How GOALS Plans To Take The Best Parts Of FIFA Ultimate Team And Turn Them Into NFTs

When I was a child, I played a game called EverQuest, the first commercially successful 3D MMORPG and the only reason a game like World of Warcraft exists. EverQuest became so popular — and so time consuming — it was one of the first games in which players would pay for items or accounts using real-world dollars. But trading in-game assets for real-world money was a bannable offense in the game and scams were rife. 

More than two decades later, trading in-game assets is still a bannable offense in most video games. If you get caught selling your Cristiano Ronaldo card in FIFA Ultimate Team outside of FIFA for real money, your account will be banned, not to mention the risk of being scammed because of the unsanctioned nature of the transactions. 

Enter GOALS, an upcoming entry into the world of soccer video games, which plans to use NFTs to allow players total ownership over all in-game assets. 

Imagine a game that took all the best parts of FIFA Ultimate Team — obtaining players and building that perfect squad to compete against other gamers — without the infuriating parts — microtransactions, mind-numbing grinds — while adding in the ability to profit off your own abilities and hard work. That’s what GOALS wants to be, all while free to play. 

It sounds really cool on paper, even if you don’t give two shits about NFTs. It remains to be seen if the developers can deliver the AAA-quality product they’re promising.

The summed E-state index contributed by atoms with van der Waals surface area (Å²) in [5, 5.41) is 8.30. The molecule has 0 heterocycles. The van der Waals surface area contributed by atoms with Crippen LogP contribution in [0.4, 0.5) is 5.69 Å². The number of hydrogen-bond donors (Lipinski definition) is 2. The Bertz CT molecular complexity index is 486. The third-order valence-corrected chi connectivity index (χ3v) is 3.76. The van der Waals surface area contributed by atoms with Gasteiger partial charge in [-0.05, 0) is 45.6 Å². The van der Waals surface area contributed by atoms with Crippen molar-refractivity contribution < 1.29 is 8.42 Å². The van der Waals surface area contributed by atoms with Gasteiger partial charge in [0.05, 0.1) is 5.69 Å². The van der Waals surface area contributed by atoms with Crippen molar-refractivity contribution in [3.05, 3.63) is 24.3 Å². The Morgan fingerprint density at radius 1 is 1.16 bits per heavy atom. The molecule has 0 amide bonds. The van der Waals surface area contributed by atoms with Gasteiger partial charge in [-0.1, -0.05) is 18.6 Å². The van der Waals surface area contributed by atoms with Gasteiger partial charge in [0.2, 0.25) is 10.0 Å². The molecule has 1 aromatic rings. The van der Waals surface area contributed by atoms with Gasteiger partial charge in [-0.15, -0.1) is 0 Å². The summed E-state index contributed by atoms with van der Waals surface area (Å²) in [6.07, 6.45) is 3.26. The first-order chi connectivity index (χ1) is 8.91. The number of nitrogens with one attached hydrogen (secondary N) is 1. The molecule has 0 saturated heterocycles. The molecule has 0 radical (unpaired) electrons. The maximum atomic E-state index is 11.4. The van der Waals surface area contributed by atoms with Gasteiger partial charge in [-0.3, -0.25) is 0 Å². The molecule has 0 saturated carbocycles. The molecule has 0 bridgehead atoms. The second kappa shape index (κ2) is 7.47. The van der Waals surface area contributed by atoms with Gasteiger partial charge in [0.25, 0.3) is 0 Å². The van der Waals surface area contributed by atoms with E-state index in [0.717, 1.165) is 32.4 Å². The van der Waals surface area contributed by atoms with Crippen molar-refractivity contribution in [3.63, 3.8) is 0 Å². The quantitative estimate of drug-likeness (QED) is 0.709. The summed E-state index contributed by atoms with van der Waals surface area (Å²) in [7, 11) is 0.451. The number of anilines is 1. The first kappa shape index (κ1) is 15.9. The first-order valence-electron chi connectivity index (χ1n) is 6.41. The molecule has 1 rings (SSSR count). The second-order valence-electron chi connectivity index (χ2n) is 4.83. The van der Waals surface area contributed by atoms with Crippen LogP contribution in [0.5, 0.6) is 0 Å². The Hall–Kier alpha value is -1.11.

GOALS was officially announced last summer after raising $15 million in funding, and recently the developers unveiled details on how it plans to enter the soccer video game landscape that’s been dominated by FIFA since the 1990s. While eFootball (formerly PES) has flopped in spectacular fashion as a free-to-play entity and we still await more details on UFL, another new soccer video game coming later this year, GOALS stands alone in embracing the economic side of sports games. 

If you’re like me, you roll your eyes at the mere mention of NFTs — non-fungible tokens. What in the frick are those things? I’m not the one to ask, but I can explain how they’ll work within the framework of GOALS.

GOALS, according to the developers, is focused on gameplay first, attempting to create a fast-paced game that’s fun to play, choosing gameplay over realism when the two collide. It’s a soccer game, but it will be heavily reliant on the meta game similar to FIFA Ultimate Team (FUT). In GOALS, gamers will obtain unique players to deploy in their teams, train those players to have better stats, buy and sell players, customize players and teams with cosmetics and compete with their created team against other gamers. 

What makes GOALS different is that every player in the game will be totally unique, using the blockchain to create 1:1 NFTs of every in-game asset. This means your star striker will be the only one of its kind. What’s more, you can buy and sell these assets in game and cash out for real-world money. No more toiling away at creating the best possible FUT squad only to rage quit or start all over when the next year’s edition of FIFA is released. GOALS will be a persistent game, not an annual release.

So it’s FUT you can legally make money off of — I’m interested.

If GOALS has any chance of being a commercial success, however, it must overcome two major hurdles.

For starters, the gameplay has to be fun. It’s one thing to say you’re focusing on gameplay, it’s another to pull it off. There’s a reason no one has overtaken FIFA in the last two decades, and it’s because EA Sports has had years and years to perfect its gameplay. PES had a few years where it was considered superior, but it didn’t take long for EA to incorporate the best aspects of Konami’s game and now PES no longer exists.